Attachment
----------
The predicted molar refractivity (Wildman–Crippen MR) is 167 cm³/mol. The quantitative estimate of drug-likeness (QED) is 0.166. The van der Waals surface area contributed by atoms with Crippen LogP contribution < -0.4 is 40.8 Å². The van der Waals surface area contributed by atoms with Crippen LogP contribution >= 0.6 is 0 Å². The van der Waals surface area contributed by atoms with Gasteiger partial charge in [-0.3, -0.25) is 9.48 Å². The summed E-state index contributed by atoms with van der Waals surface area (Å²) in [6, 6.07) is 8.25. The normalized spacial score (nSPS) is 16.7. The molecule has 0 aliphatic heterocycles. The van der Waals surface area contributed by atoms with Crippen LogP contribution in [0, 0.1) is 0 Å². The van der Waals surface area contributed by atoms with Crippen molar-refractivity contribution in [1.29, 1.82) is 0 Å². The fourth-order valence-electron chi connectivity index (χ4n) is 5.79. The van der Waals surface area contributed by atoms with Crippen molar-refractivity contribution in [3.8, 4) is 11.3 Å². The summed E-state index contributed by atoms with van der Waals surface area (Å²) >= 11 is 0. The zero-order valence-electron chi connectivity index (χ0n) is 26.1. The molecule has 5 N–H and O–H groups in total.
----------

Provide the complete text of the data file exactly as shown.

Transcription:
The predicted molar refractivity (Wildman–Crippen MR) is 167 cm³/mol. The quantitative estimate of drug-likeness (QED) is 0.166. The van der Waals surface area contributed by atoms with Crippen LogP contribution < -0.4 is 40.8 Å². The van der Waals surface area contributed by atoms with Crippen LogP contribution >= 0.6 is 0 Å². The van der Waals surface area contributed by atoms with Gasteiger partial charge in [-0.3, -0.25) is 9.48 Å². The summed E-state index contributed by atoms with van der Waals surface area (Å²) in [6, 6.07) is 8.25. The normalized spacial score (nSPS) is 16.7. The molecule has 0 aliphatic heterocycles. The van der Waals surface area contributed by atoms with Crippen LogP contribution in [0, 0.1) is 0 Å². The van der Waals surface area contributed by atoms with Crippen molar-refractivity contribution in [1.29, 1.82) is 0 Å². The fourth-order valence-electron chi connectivity index (χ4n) is 5.79. The van der Waals surface area contributed by atoms with Crippen molar-refractivity contribution in [3.8, 4) is 11.3 Å². The summed E-state index contributed by atoms with van der Waals surface area (Å²) >= 11 is 0. The zero-order valence-electron chi connectivity index (χ0n) is 26.1. The molecule has 5 N–H and O–H groups in total.